Israel supported apartheid South Africa, and today, South Africa still has diplomatic ties with Israel. What impact does this have on Palestinian people?
I think many of them would like to have seen a tougher South Africa. I don’t know if to the point of severing diplomatic ties altogether, but, for instance we may have expected the South African government to do what Argentina and Brazil did by returning their ambassadors, which is the highest diplomatic outrage.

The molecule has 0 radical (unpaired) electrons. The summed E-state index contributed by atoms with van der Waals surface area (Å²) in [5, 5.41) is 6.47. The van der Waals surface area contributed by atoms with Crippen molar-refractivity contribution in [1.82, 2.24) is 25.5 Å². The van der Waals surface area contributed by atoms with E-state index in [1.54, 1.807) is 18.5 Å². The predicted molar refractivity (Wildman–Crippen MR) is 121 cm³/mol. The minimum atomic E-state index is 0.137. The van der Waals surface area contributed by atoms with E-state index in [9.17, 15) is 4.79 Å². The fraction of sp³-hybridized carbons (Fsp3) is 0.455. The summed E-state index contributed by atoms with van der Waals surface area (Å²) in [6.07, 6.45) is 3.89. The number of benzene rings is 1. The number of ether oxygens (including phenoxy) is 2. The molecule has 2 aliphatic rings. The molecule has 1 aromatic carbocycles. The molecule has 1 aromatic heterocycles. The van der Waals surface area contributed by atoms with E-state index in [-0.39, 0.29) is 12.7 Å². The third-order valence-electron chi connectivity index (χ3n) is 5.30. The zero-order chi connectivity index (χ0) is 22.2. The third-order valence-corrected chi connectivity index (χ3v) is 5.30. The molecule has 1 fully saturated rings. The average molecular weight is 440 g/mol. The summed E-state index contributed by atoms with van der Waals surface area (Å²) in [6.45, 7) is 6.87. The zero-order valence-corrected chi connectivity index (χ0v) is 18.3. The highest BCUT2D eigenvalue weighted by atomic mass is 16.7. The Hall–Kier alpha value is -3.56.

What is the endgame for Israel and the endgame for Palestine?
I think the Palestinians want normal life. They are the only people I know who haven’t had any normal existence in the last 100 years, so they really starve for normal life as normal citizens in their own state, in their own home country. This is a very tall objective because it’s going to be very difficult to achieve it. Unfortunately, Zionism wants to have as much of Palestine as possible, with as few Palestinians in it as possible. I don’t think they will succeed. The question is only how many people will die before they fail.